Trevor Holyoak, ““Feast upon the Words of Christ””

Review of Book of Mormon Central, “ScripturePlus” (https://www.scriptureplus.org/); The Church of Jesus Christ of Latter-day Saints, “Gospel Library” (https://www.churchofjesuschrist.org/pages/mobileapps/gospellibrary); and Living Tree Software, “ScriptureNotes” (https://scripturenotes.com/).

Abstract: ScriptureNotes is a valuable tool for serious, in-depth scripture study, and it definitely has the best search functionality. ScripturePlus, in its current state, is good for daily reading of the Book of Mormon, thanks to its helpful linked resources. But if you often mark or underline as you read, you’ll need to use Gospel Library, which is also the only app that includes the Church’s vast resources beyond the scriptures.

 

Matthew L. Bowen, “Becoming Men and Women of Understanding: Wordplay on Benjamin — An Addendum”

Abstract: Royal and divine sonship/daughterhood (bānîm = “children”/“sons,” bānôt = “daughters”) is a prevalent theme throughout the Book of Mosiah. “Understanding” (Hebrew noun, bînâ or tĕbûnâ; verb, bîn) is also a key theme in that book. The initial juxtaposition of “sons” and “understanding” with the name “Benjamin” (binyāmîn, “son of the right hand”) in Mosiah 1:2–7 suggests the narrator’s association of the underlying terms with the name Benjamin likely on the basis of homophony. King Benjamin repeatedly invokes “understand” in his speech (forms of “understand” were derived from the root *byn in Hebrew; Mosiah 2:9, 40; 4:4; cf. 3:15) — a speech that culminates in a rhetorical wordplay on his own name in terms of “sons”/“children,” “daughters,” and “right hand” (Mosiah 5:7, 9). “Understand,” moreover, recurs as a paronomasia on the name Benjamin at key points later in the Book of Mosiah (Mosiah 8:3, 20; 26:1–3), which bring together the themes of sonship and/or “understanding” (or lack of thereof) with King Benjamin’s name. Later statements in the Book of Mosiah about “becoming” the “children of God” or “becoming his sons and daughters” (Mosiah 18:22; 27:25) through divine rebirth allude to King Benjamin’s sermon and the wordplay on “Benjamin” there. Taken as a literary whole, the book of Mosiah constitutes a treatise on “becoming” — i.e., divine transformation through Christ’s atonement (cf. Mosiah 3:18–19). Mormon’s statement in Alma 17:2 about the sons of Mosiah having become “men of a sound understanding” thus serves as a fitting epilogue to a narrative arc begun as early as Mosiah 1:2.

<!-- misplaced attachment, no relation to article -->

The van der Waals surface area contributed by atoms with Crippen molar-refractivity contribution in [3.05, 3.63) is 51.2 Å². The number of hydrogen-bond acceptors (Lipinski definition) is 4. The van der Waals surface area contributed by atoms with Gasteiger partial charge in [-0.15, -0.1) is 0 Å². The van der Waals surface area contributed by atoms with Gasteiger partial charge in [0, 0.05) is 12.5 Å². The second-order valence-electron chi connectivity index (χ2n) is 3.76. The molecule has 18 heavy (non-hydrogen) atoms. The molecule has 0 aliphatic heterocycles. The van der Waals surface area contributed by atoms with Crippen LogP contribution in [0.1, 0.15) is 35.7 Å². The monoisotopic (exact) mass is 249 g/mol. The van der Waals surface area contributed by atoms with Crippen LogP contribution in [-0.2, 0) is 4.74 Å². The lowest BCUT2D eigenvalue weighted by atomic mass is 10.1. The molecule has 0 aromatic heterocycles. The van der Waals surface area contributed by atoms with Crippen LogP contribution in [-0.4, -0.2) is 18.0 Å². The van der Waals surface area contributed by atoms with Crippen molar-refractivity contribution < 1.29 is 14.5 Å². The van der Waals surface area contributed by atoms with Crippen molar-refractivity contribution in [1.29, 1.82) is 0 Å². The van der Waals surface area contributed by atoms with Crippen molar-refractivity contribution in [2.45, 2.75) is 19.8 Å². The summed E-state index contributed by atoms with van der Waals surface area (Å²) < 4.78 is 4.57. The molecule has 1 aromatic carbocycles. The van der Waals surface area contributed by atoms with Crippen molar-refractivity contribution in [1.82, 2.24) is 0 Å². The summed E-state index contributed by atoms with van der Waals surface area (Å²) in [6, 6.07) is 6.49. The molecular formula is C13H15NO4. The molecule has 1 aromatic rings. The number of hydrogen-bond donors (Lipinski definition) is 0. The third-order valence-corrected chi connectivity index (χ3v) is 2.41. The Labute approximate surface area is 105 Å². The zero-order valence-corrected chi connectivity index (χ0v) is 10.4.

Craig L. Foster, “Death to Seducers! Examples of Latter-day Saint-led Extralegal Justice in Historical Context”

Abstract: Some people have suggested a strain of violence within nineteenth- century Latter-day Saint culture as violent as and perhaps more so than that of most Americans around them. Critics of The Church of Jesus Christ of Latter-day Saints point to a few well-known acts of extralegal violence as evidence of a culture of violence that permeated the early Church. But were these examples of violence really out of the norm of nineteenth-century American society? This article looks at examples of extralegal punishment for certain crimes, placing them and the examples of extralegal punishment in Utah within a greater historical and cultural context.

 

Posted from Newport Beach, California